Paris 16th district Trocadero

Trocadéro

Paris 16th Trocadero

The powerful Delessert family settled in the Chaillot neighborhood as early as 1800 and, thanks to successive acquisitions, became the owner of practically the entire length of the Seine banks. They set up a manufacture in the Bonshommes order’s former convent, and in Passy established a sugar beet factory. Napoleon I had planned to construct here the Palais du “Roi de Rome” (his son) ... .a project which fell through. After various other projects, in 1876 under the direction of architect Davioud, a Moorish-style palace was built to commemorate the important military victory on August 31st, 1823 achieved by the Duke of Angouleme (son of Charles X and ephemeral King of France under the name Louis XIX): the capture of the fort de Trocadero which led to the fall of Cadiz and France’s victory in the war in Spain. This unattractive monument was destroyed and replaced in 1938 by the current Palais de Chaillot, a remarkable Art Deco ensemble. In the surrounding area, the former Delessert estate was divided into plots in the mid-19th century, with the buildings around the aerial metro the last to have been built.

Trocadero, among the world’s major tourist attractions, dominates Paris from the top of Chaillot hillock, and is of course one of the capital’s best-known landmarks.

From the Palais de Chaillot, the picture-postcard view of the Eiffel Tower has been captured an inconceivable number of times, and the neighborhood offers a chic and pleasant environment for residents. They may stroll along the Seine, visit the Paris Aquarium, or eat and drink in the many restaurants and brasseries around the Esplanade du Trocadero.

About 50% of luxury realty around Avenue d'Eylau, Rue Greuze, Avenue Paul Doumer, and Avenue Kléber consists of two and three-room apartments, with prices ranging from 7,400 to 10,500 €/m² (Source Efficity).

Apartments with over 5 rooms represent only 10% of the stock, but are in the majority exceptionally appointed.
Avenue Kleber 75116 Paris

Avenue Kleber 75116 Paris

This avenue in 1783 bordered the walls of the “Fermiers Généraux”. In 1864 bearing the name Roi de Rome it took its current position and after 1879 was renamed Kleber after one of Napoleon's generals. A tyre factory established in Colombes in 1911, the French company BF Goodrich, became Kléber-Colombes in 1945 when it set up its head offices in avenue Kleber. The name was simplified to Kleber in 1962.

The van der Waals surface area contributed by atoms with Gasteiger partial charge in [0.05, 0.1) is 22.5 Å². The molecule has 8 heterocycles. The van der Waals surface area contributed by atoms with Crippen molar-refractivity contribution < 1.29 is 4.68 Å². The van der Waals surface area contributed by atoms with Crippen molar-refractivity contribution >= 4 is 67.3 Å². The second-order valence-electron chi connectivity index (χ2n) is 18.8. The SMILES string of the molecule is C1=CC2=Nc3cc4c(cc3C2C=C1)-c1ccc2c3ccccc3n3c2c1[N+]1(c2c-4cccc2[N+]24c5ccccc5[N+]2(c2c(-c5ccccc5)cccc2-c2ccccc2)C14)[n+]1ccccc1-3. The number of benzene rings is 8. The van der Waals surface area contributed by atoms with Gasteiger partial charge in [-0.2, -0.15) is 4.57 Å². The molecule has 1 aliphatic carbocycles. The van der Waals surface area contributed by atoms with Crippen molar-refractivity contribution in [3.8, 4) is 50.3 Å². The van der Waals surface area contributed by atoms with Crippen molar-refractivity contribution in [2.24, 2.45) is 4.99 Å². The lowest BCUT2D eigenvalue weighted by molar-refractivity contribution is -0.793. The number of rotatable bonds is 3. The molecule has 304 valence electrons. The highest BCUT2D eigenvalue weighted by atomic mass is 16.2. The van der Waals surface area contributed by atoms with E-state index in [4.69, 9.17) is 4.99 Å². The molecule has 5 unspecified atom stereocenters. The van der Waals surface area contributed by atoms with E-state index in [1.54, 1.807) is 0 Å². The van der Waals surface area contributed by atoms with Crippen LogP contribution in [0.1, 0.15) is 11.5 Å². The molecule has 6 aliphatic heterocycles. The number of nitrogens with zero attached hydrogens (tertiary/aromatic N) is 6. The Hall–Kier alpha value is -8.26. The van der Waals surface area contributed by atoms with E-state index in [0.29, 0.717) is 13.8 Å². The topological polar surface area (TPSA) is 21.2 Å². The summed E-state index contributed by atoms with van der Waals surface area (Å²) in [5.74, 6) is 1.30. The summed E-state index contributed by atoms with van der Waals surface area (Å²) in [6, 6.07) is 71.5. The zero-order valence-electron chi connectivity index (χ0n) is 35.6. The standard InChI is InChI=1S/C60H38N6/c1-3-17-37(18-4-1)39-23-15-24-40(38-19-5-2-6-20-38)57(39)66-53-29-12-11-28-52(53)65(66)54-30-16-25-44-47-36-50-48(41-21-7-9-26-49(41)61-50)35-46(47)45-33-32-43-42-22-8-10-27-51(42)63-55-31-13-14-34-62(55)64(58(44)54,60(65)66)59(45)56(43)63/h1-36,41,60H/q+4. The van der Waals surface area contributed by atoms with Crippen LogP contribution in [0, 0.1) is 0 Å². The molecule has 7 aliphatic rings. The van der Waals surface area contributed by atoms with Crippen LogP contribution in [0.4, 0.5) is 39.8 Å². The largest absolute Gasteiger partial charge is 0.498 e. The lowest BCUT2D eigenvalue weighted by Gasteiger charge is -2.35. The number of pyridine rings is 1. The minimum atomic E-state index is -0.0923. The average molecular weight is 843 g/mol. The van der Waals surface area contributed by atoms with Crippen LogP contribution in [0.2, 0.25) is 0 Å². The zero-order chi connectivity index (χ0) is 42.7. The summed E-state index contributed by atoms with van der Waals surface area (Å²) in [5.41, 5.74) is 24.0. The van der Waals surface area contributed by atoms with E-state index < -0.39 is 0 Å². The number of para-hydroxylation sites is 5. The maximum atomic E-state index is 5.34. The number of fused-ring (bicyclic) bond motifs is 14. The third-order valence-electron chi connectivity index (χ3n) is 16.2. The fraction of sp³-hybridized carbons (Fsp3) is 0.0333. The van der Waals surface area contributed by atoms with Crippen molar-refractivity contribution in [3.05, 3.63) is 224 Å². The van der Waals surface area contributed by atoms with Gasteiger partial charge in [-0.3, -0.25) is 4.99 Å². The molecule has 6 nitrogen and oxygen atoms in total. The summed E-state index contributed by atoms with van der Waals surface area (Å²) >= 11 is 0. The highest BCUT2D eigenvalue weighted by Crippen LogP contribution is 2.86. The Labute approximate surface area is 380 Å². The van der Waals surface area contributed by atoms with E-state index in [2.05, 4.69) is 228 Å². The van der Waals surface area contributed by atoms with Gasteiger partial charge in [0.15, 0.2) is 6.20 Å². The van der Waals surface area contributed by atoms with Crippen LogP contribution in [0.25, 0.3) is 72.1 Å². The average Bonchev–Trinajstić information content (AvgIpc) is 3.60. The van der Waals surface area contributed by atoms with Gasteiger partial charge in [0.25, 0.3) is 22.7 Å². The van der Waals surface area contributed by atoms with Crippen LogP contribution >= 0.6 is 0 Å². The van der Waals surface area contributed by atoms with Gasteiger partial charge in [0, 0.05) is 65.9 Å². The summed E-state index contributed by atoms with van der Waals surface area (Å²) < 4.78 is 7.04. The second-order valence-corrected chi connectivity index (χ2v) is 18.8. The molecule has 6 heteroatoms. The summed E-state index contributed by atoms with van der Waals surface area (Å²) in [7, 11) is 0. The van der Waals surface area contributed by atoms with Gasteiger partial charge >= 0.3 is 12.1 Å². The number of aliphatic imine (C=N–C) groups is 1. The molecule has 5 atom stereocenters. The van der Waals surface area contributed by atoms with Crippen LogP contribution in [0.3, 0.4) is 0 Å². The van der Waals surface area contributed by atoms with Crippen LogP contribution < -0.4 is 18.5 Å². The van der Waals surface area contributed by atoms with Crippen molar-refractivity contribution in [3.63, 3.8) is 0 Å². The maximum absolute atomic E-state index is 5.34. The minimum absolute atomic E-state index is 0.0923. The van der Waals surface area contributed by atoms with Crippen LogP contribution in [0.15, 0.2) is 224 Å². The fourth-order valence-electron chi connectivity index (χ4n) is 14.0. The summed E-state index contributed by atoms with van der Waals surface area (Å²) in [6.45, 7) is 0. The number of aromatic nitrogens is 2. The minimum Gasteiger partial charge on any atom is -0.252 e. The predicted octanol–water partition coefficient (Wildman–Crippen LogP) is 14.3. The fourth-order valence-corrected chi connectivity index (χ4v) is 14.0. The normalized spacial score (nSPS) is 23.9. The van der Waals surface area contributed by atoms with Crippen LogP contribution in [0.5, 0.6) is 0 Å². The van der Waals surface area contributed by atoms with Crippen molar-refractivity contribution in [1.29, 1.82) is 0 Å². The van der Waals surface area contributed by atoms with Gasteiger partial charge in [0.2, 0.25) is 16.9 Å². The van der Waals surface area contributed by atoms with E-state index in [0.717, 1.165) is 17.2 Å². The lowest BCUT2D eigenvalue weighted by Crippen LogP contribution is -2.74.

Avenue Kleber counts several remarkable landmarks

At n° 8: The Iceland Embassy (https://www.iceland.is/iceland-abroad/en)

At n° 17: The prestigious Hotel Restaurant Le Raphael (https://www.raphael-hotel.com/) with its terrace overlooking Paris and the legendary “Iron Lady”.

At n° 19: The Majestic Hotel, founded in 1908 and now renamed The Peninsula Paris. (https://paris.peninsula.com/fr/default). A diplomatic hub, under the occupation it was occupied by the German military high command. It subsequently housed the UNESCO headquarters, then the services of the Ministry of Foreign Affairs. It was here that the Paris Agreement ending the Vietnam War was signed in 1973, followed by the Paris agreements on Cambodia in 1991, and the Kléber agreements after the 2003 Ivory Coast rebellion. It was finally sold by the French State for 460 million euro to an investment company from Qatar. Qatari Diar transformed the historic building into a luxury hotel worthy, many say, of a palace hotel.

At n° 50: The Peruvian Embassy (https://www.diplomatie.gouv.fr/fr/conseils-aux-voyageurs/conseils-par-pays-destination/perou/)

At n° 52: The building where politician and Minister Aristide Briand died on March 7th 1932.

At n° 60: A brick and stone-built building built in 1911 by architect Charles Letrosne.

At n° 88 bis: The Hotel Baltimore (https://sofitel.accorhotels.com/en/hotel-2789-sofitel-paris-baltimore-tour-eiffel/index.shtml#origin=sofitel) where actor and director Max Linder, star of the silent screen, committed suicide on October 31st 1925 with his wife.
Place du Trocadero

Place du Trocadero

The Place du Trocadero, established in 1869 with the name Roi-de-Rome, is a tourist attraction for young and old for both leisure and culture activities. We recommend: Chaillot Palais and Theatre (https://www.theatre-chaillot.fr/fr), The Musée de l’Homme (http://www.museedelhomme.fr/en) which was renovated in October 2015, The Trocadero Gardens (https: // www.parisinfo.com/musee-monument-paris/71144/Jardins-du-Trocadero), and The Paris Aquarium (http://www.cineaqua.com/index.php/en/), a must for children.
Avenue d’ Eylau

Avenue d’ Eylau

Located between two busy avenues, Raymond Poincaré and Georges Mandel, Avenue d'Eylau is a peaceful and unspoilt avenue leading to Place de Mexico. In the immediate vicinity of the Eiffel Tower, the view of the capital’s iconic landmark is breathtaking. This neighborhood appeals particularly to a Russian or Latin American clientele and is a prime location for upmarket realty. Located by Place de Mexico, the Di Vino restaurant (http://www.divino.paris/) is great for a meal or a drink.
Avenue Paul Doumer

Avenue Paul Doumer

Avenue Paul Doumer is relatively recent: completed between 1924 and 1933, it was initially known as Avenue de La Muette before it was renamed after the assassination of the President of the French Republic in 1932. The majority of the buildings date from after the Second World War and particularly from the 1960s. Renowned personalities have included:

At n° 1: French actress Jacqueline Maillan who lived in the building with a rounded facade on the corner of rue Benjamin Franklin and Avenue Paul-Doumer.

It is now Philippe Stark’s residence, with ground floor offices.

At n° 71: Brigitte Bardot

At n° 77: Leo Israelowicz

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